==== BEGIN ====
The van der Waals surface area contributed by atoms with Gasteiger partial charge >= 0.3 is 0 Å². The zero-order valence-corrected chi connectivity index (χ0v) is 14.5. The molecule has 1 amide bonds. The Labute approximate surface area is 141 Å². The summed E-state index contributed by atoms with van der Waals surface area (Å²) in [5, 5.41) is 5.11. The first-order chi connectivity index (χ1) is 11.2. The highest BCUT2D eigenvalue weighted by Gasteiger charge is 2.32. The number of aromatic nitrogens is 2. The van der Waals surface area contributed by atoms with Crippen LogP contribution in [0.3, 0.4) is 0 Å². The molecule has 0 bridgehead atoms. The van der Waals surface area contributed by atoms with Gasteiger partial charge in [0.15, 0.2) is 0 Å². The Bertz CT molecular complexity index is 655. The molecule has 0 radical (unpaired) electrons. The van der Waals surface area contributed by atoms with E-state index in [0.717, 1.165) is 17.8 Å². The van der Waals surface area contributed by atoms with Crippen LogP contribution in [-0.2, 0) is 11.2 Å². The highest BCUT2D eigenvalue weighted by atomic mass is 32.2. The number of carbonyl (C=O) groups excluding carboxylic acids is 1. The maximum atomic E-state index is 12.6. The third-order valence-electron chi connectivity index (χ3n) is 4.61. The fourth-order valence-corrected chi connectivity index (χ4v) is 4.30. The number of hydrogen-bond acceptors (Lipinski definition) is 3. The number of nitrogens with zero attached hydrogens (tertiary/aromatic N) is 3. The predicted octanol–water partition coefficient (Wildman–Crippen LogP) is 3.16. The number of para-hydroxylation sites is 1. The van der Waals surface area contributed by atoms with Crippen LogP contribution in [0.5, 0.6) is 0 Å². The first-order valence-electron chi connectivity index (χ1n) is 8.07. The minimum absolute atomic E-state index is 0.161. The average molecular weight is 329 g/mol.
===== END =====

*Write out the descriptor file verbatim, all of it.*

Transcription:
The van der Waals surface area contributed by atoms with Gasteiger partial charge >= 0.3 is 0 Å². The zero-order valence-corrected chi connectivity index (χ0v) is 14.5. The molecule has 1 amide bonds. The Labute approximate surface area is 141 Å². The summed E-state index contributed by atoms with van der Waals surface area (Å²) in [5, 5.41) is 5.11. The first-order chi connectivity index (χ1) is 11.2. The highest BCUT2D eigenvalue weighted by Gasteiger charge is 2.32. The number of aromatic nitrogens is 2. The van der Waals surface area contributed by atoms with Crippen LogP contribution in [0.3, 0.4) is 0 Å². The molecule has 0 bridgehead atoms. The van der Waals surface area contributed by atoms with Gasteiger partial charge in [0.15, 0.2) is 0 Å². The Bertz CT molecular complexity index is 655. The molecule has 0 radical (unpaired) electrons. The van der Waals surface area contributed by atoms with E-state index in [0.717, 1.165) is 17.8 Å². The van der Waals surface area contributed by atoms with Crippen LogP contribution in [-0.2, 0) is 11.2 Å². The highest BCUT2D eigenvalue weighted by atomic mass is 32.2. The number of carbonyl (C=O) groups excluding carboxylic acids is 1. The maximum atomic E-state index is 12.6. The third-order valence-electron chi connectivity index (χ3n) is 4.61. The fourth-order valence-corrected chi connectivity index (χ4v) is 4.30. The number of hydrogen-bond acceptors (Lipinski definition) is 3. The number of nitrogens with zero attached hydrogens (tertiary/aromatic N) is 3. The predicted octanol–water partition coefficient (Wildman–Crippen LogP) is 3.16. The number of para-hydroxylation sites is 1. The van der Waals surface area contributed by atoms with Crippen LogP contribution in [0.5, 0.6) is 0 Å². The first-order valence-electron chi connectivity index (χ1n) is 8.07. The minimum absolute atomic E-state index is 0.161. The average molecular weight is 329 g/mol.